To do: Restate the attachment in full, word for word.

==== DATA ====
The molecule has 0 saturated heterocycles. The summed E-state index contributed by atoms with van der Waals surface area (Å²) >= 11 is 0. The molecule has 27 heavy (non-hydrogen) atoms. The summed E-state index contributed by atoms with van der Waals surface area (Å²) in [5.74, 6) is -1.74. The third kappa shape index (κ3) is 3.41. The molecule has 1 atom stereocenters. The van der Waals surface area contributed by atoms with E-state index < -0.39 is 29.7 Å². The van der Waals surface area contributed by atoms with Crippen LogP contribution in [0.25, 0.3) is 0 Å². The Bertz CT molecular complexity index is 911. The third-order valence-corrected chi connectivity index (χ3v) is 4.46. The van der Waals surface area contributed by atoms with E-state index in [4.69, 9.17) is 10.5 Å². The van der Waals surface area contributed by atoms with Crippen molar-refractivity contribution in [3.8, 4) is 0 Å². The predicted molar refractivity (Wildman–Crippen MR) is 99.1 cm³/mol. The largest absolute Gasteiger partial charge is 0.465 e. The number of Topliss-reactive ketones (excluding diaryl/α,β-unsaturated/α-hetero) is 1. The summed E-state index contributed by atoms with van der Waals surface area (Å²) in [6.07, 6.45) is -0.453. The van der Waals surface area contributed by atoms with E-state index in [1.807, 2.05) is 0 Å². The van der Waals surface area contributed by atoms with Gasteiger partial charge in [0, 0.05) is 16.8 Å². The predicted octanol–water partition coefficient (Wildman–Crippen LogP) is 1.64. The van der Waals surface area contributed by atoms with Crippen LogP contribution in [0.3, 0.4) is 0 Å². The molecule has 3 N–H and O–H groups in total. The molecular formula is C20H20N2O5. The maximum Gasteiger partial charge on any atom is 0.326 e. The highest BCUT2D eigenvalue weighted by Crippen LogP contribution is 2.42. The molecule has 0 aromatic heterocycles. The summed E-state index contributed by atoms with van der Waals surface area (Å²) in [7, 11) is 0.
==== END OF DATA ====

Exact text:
The molecule has 0 saturated heterocycles. The summed E-state index contributed by atoms with van der Waals surface area (Å²) >= 11 is 0. The molecule has 27 heavy (non-hydrogen) atoms. The summed E-state index contributed by atoms with van der Waals surface area (Å²) in [5.74, 6) is -1.74. The third kappa shape index (κ3) is 3.41. The molecule has 1 atom stereocenters. The van der Waals surface area contributed by atoms with E-state index < -0.39 is 29.7 Å². The van der Waals surface area contributed by atoms with Crippen LogP contribution in [0.25, 0.3) is 0 Å². The Bertz CT molecular complexity index is 911. The third-order valence-corrected chi connectivity index (χ3v) is 4.46. The van der Waals surface area contributed by atoms with E-state index in [4.69, 9.17) is 10.5 Å². The van der Waals surface area contributed by atoms with Crippen molar-refractivity contribution in [3.8, 4) is 0 Å². The predicted molar refractivity (Wildman–Crippen MR) is 99.1 cm³/mol. The largest absolute Gasteiger partial charge is 0.465 e. The number of Topliss-reactive ketones (excluding diaryl/α,β-unsaturated/α-hetero) is 1. The summed E-state index contributed by atoms with van der Waals surface area (Å²) in [6.07, 6.45) is -0.453. The van der Waals surface area contributed by atoms with E-state index in [1.807, 2.05) is 0 Å². The van der Waals surface area contributed by atoms with Gasteiger partial charge in [0, 0.05) is 16.8 Å². The predicted octanol–water partition coefficient (Wildman–Crippen LogP) is 1.64. The van der Waals surface area contributed by atoms with Crippen LogP contribution in [0.3, 0.4) is 0 Å². The molecule has 3 N–H and O–H groups in total. The molecular formula is C20H20N2O5. The maximum Gasteiger partial charge on any atom is 0.326 e. The highest BCUT2D eigenvalue weighted by Crippen LogP contribution is 2.42. The molecule has 0 aromatic heterocycles. The summed E-state index contributed by atoms with van der Waals surface area (Å²) in [7, 11) is 0.